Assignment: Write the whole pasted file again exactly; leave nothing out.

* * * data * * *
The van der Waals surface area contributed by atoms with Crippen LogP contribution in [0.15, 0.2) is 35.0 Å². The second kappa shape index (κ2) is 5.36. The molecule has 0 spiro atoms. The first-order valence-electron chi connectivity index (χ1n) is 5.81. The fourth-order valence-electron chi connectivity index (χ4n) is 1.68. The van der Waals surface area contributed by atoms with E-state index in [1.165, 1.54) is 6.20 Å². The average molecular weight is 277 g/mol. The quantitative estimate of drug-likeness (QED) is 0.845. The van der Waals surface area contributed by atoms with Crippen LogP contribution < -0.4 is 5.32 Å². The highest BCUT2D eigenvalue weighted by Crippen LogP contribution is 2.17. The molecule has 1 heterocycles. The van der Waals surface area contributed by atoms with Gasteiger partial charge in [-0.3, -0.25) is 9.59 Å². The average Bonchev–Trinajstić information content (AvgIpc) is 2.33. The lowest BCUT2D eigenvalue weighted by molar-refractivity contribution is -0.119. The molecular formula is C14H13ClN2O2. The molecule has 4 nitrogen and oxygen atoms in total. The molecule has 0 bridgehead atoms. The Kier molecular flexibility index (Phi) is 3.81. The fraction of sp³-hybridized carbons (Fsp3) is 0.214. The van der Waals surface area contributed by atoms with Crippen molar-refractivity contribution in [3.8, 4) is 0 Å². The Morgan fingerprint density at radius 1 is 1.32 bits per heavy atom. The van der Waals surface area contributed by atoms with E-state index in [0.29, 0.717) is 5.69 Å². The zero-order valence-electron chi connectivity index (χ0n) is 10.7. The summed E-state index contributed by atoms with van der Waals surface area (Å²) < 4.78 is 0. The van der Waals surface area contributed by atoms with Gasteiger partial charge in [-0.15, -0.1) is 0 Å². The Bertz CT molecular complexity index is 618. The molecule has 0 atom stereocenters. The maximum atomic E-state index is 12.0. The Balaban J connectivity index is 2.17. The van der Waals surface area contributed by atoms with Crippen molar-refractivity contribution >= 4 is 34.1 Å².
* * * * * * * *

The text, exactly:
The van der Waals surface area contributed by atoms with Crippen LogP contribution in [0.15, 0.2) is 35.0 Å². The second kappa shape index (κ2) is 5.36. The molecule has 0 spiro atoms. The first-order valence-electron chi connectivity index (χ1n) is 5.81. The fourth-order valence-electron chi connectivity index (χ4n) is 1.68. The van der Waals surface area contributed by atoms with E-state index in [1.165, 1.54) is 6.20 Å². The average molecular weight is 277 g/mol. The quantitative estimate of drug-likeness (QED) is 0.845. The van der Waals surface area contributed by atoms with Crippen LogP contribution < -0.4 is 5.32 Å². The highest BCUT2D eigenvalue weighted by Crippen LogP contribution is 2.17. The molecule has 1 heterocycles. The van der Waals surface area contributed by atoms with Gasteiger partial charge in [-0.3, -0.25) is 9.59 Å². The average Bonchev–Trinajstić information content (AvgIpc) is 2.33. The lowest BCUT2D eigenvalue weighted by molar-refractivity contribution is -0.119. The molecular formula is C14H13ClN2O2. The molecule has 4 nitrogen and oxygen atoms in total. The molecule has 0 bridgehead atoms. The Kier molecular flexibility index (Phi) is 3.81. The fraction of sp³-hybridized carbons (Fsp3) is 0.214. The van der Waals surface area contributed by atoms with Crippen molar-refractivity contribution in [3.8, 4) is 0 Å². The Morgan fingerprint density at radius 1 is 1.32 bits per heavy atom. The van der Waals surface area contributed by atoms with E-state index in [0.29, 0.717) is 5.69 Å². The zero-order valence-electron chi connectivity index (χ0n) is 10.7. The summed E-state index contributed by atoms with van der Waals surface area (Å²) < 4.78 is 0. The van der Waals surface area contributed by atoms with Gasteiger partial charge in [-0.15, -0.1) is 0 Å². The Bertz CT molecular complexity index is 618. The molecule has 0 atom stereocenters. The maximum atomic E-state index is 12.0. The Balaban J connectivity index is 2.17. The van der Waals surface area contributed by atoms with Crippen molar-refractivity contribution >= 4 is 34.1 Å².